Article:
Edited by Coelocanth81
Link to post
Share on other sites
4 hours ago, ///M3 & Z said:

I started thinking about the Heim joints after you mentioned it. There are a lot of them, 22 In the rear kit to be exact. If you planned on replacing those with the ridetech R joints it would cost you $1900 usd to buy enough of them. 

People seem to say they get contaminated pretty fast with dirt and road debris, would hate to have to be either cleaning or replacing that many of them.

Iv always also wondered what the cabin noise would be like with the struts and joints being right behind you inside. I like loud engine and exhaust sound but little bumps and vibrations I'm not a fan of at all.

 

 

That's what I counted, too. I definitely feel that the design leans on them a bit much for my purposes.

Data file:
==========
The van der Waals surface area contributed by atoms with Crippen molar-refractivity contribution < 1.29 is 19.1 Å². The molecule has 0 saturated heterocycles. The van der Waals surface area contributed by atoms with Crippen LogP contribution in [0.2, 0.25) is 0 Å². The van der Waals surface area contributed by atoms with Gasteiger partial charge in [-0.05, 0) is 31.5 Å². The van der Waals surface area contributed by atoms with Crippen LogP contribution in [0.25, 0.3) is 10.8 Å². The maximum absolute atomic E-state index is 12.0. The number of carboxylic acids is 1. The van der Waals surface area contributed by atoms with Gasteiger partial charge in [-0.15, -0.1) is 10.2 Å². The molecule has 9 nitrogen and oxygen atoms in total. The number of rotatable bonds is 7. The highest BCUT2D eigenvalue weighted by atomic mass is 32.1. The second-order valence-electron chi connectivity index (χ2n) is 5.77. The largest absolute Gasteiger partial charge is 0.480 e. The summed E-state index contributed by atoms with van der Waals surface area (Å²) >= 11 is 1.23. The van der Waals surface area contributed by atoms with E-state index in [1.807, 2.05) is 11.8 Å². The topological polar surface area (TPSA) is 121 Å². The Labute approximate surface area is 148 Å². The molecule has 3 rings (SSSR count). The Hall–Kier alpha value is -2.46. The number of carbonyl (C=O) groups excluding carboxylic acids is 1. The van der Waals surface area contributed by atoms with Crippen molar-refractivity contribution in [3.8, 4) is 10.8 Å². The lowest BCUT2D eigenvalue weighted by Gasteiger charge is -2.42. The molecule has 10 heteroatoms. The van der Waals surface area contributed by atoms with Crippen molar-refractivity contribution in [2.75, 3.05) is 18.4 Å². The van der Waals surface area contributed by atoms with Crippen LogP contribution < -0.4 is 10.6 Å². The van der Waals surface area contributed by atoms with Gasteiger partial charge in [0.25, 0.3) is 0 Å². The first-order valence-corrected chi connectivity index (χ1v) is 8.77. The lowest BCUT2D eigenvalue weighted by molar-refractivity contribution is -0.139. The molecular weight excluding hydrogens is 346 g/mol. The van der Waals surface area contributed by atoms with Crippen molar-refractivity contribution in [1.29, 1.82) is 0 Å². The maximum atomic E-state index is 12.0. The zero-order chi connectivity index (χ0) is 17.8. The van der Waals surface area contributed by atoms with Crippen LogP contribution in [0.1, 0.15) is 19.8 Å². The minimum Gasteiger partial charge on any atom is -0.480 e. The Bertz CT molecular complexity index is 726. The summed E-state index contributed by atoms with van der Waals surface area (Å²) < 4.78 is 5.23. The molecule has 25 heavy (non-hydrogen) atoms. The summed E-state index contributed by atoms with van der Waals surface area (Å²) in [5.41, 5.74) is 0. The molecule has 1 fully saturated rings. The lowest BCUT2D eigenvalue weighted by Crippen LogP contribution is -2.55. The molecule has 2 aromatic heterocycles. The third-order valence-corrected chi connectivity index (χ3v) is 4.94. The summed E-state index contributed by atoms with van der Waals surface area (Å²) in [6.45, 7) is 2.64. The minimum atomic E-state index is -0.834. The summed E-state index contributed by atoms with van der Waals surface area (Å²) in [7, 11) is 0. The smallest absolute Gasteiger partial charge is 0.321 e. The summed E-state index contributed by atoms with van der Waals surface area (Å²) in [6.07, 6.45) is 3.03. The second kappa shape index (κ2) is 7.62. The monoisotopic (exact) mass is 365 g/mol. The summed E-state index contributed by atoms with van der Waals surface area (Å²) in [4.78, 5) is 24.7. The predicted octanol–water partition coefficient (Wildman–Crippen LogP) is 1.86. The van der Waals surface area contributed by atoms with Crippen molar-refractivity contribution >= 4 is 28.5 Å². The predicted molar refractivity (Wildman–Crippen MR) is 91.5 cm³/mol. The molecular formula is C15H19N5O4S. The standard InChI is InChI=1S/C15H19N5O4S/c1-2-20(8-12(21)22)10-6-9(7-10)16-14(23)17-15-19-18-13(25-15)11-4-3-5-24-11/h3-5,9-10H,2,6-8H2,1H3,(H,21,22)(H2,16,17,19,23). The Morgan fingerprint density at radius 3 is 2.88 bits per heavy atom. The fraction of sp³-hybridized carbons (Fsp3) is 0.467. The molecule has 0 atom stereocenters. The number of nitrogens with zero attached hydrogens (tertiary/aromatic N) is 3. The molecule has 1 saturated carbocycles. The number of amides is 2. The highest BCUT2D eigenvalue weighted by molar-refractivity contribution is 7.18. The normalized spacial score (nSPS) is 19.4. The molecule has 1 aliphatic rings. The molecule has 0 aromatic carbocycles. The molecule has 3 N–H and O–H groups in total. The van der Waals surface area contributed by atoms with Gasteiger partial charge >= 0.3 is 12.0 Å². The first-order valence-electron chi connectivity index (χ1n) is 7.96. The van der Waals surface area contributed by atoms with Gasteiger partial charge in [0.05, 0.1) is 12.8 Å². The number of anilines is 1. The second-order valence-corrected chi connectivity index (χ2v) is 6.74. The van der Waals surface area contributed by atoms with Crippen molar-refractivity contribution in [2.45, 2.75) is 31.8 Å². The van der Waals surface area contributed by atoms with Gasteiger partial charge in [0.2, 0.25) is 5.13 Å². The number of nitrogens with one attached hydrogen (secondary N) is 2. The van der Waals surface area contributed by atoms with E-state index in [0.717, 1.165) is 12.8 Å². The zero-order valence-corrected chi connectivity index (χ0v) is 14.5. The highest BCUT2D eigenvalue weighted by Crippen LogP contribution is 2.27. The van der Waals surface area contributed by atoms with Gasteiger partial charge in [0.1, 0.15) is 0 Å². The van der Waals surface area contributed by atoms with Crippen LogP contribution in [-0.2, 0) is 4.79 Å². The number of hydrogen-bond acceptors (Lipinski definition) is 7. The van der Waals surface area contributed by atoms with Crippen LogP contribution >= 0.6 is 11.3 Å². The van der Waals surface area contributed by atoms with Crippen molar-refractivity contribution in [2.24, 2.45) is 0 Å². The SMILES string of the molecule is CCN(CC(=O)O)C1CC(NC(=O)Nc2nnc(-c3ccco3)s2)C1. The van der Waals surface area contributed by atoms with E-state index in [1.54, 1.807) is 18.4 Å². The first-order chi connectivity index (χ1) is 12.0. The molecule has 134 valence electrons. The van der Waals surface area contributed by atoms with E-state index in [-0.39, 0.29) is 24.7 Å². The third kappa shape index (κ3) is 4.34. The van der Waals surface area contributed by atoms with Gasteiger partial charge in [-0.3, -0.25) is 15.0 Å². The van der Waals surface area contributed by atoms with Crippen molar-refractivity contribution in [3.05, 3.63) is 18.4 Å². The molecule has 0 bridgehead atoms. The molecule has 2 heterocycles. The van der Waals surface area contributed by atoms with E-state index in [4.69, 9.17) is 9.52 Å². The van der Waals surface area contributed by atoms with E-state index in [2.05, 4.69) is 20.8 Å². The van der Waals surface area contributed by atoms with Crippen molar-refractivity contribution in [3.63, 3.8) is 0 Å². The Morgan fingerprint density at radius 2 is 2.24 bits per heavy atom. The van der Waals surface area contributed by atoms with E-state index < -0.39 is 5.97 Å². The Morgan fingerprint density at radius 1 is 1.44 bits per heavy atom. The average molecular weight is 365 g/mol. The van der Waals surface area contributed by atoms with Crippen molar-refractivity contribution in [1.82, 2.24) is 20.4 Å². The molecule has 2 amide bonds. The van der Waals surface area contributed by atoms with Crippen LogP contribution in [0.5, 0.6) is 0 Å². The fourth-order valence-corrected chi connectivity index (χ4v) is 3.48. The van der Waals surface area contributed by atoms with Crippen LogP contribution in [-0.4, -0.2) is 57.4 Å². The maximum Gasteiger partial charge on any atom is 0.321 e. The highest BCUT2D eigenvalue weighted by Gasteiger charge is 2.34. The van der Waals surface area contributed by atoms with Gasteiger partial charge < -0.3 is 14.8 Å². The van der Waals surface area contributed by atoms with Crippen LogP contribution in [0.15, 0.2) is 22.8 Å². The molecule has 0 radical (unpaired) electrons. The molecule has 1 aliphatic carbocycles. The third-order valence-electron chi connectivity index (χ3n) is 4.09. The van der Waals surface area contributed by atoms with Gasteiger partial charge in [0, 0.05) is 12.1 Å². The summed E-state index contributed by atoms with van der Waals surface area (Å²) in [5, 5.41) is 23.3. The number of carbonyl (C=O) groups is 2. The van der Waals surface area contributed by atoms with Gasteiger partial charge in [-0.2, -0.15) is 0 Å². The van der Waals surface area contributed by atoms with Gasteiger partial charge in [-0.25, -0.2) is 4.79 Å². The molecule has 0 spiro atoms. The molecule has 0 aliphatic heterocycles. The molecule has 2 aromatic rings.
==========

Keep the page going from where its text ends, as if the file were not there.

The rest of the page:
:shock:  The cost of those R-joints are eye-watering - I think I'd only put them in locations that are external - leaving the interior joints to regular hiem joints - as they won't be subject to contamination inside the car.

 

With respect to the noise, I'd bet shock valving would be audible if there were no slack in the joints. Being outside the car, we never hear the noise that our struts make, but I can promise you they're not completely silent. The open hole in the top of the strut tower might also be an inlet for exterior noise, depending on how it gets sealed.

Link to post
Share on other sites
On 1/16/2021 at 1:29 PM, ///M3 & Z said:

I started thinking about the Heim joints after you mentioned it. There are a lot of them, 22 In the rear kit to be exact. If you planned on replacing those with the ridetech R joints it would cost you $1900 usd to buy enough of them.